I thanked Andrew and Ian for their angeling and just as the sun was about to reach our spot the fog came back in and we were enveloped in cold. It got me moving quickly, heading above the clouds, and I was rewarded with incredible views south to Mount Washington poking through towards the sun.

I caught the Noodleheads at the end of their morning break and hiked continuously with them all day. It certainly made the miles go by. We swapped adventures in Europe and I heard about their cycling tour of the US. They’ve effectively been retired since they were 34 and we talked about how that has given them the freedom to really do what fulfills them. Truly a remarkable couple and I hope to stick with them for a while.

PCT

drying out at lunch time

The scenery today was amazing. With a few days rain the flowers seem brighter, the greens stronger and the huckleberries were numerous. Crossing over a saddle to see the north side of Three Fingered Jack was quite a climb but so worth it. The top few hundred feet consists of alternating red and black stripes of volcanic rock making quite a sight. Up there I got a strange feeling of winter. Though I was looking down on burned fir forest it reminded me of the woods from my childhood in Sussex. The grey trees, a cold nip in the air and pale blue skies. The ground would be crunchy underneath the mud frozen solid overnight.
PCT

The Noodleheads on a quest for Mount Hood

After Shale Lake (now a small pool in a mud circle) we passed through a gulch of purple lupins and small fir trees. With Mount Jefferson shrouded in cloud as a back drop it was picture-perfect and should certainly be in the Oregon brochure.

Tonight I am camping below Mount Jefferson, which finally lost its clouds in time to turn pink at sunset. I’m not putting up my tent but I have all my clothes inside my sleeping bag where I hope they’ll be dry and warm in the morning.

More photos of this day’s journey can be found at Bend to Little Crater Lake

Google Maps

2007-08-21 I can see clearly now

Tuesday, August 21st, 2007

The rain has gone, for the moment anyway. Under cold blue skies I took down my soaking wet tent and filled my bottles from the freezing spring nearby. I set off quite late from camp to give my stuff a chance to dry. While pacing around I discovered we’d camped right beneath one of the Three Sisters. This section is one of the highlights of Oregon so I’m glad I got to see a bit rather than pass it all in clouds.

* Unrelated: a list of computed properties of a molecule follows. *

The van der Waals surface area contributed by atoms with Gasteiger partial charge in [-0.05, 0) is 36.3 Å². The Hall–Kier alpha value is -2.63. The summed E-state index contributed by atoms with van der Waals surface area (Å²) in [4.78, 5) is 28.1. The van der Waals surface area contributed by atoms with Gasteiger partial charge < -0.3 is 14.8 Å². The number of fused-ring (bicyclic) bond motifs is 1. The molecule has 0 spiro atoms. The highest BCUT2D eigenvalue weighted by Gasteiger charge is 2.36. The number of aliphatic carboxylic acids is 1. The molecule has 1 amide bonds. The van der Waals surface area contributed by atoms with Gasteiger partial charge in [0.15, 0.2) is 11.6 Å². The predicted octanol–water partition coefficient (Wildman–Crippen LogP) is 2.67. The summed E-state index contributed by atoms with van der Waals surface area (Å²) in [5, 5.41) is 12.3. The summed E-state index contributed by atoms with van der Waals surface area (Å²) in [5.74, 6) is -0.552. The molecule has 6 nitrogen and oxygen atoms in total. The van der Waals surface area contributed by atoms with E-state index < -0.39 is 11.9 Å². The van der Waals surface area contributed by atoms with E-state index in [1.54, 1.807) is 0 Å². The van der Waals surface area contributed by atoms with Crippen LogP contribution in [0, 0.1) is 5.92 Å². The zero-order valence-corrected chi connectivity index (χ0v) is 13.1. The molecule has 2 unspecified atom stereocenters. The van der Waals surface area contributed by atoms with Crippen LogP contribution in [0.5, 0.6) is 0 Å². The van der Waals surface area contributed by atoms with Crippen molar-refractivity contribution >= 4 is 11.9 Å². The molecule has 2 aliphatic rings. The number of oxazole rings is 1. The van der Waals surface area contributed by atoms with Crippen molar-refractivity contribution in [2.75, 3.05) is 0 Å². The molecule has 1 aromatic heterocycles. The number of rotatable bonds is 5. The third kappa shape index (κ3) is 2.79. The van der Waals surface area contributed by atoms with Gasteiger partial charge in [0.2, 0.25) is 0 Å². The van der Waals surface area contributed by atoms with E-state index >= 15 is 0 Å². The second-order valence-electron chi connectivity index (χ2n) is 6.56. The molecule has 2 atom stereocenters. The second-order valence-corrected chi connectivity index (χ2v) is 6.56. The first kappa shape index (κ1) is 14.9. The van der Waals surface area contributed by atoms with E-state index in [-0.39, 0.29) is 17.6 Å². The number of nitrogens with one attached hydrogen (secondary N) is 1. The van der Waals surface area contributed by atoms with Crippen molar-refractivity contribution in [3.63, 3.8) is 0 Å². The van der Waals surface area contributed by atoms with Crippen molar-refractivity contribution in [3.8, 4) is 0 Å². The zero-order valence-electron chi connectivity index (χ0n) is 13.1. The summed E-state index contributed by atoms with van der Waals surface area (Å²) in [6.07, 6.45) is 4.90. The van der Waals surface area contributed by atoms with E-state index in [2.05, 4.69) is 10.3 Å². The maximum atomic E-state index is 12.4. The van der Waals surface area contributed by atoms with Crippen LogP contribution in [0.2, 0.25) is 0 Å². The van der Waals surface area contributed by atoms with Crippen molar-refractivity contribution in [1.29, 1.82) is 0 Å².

I wore only shorts today, with gaiters, because I was fairly confident that with all the volcanic rock we’d be going over I wouldn’t be pushing through damp plants.

The trail was good and mostly down hill until the last mile to Highway 242 where it suddenly crossed a lot of scoria and became an awkward balancing act. It continued on the other side of the road too until a few miles and 1,000ft later at the Belknap saddle where I met the Noodleheads.

PCT

A burned forest recovers

On the slopes of Mount Jefferson we went through yet another burned section. This area seemed fresh, the trees still really black and many of them still standing. I wonder if this is the area that Rolling Thunder had to miss because of fires. That would mean this is where he came back to redo this year and saw all the snow. Nothing here now except way up the mountain.
PCT

Lunch break under Mt Jefferson I think

They went off to Big Lake Youth Camp to get their resupply box and I just trundled on. Until I met Nafta, TeaTree and A Train who reported not one but two chilly bins (“coolers” in american) of trail magic at the road, then I picked up the pace. Home made cookies and a Sierra Mist, mmmm. Then, reunited with the Noodleheads, I crossed the road and found the other magic was staffed by Andrew and Ian. They had all sorts of stuff and as it was quickly getting cold we decided to just stay the night at the trail head. The latest weather report says 20% chance of rain tonight and sunny tomorrow so I’m cowboy camping again.

Two major measurements today. I completed 3/4 before lunch and passed the 2000 mile point after lunch. 2000 miles and I still have 25% to go!

PCT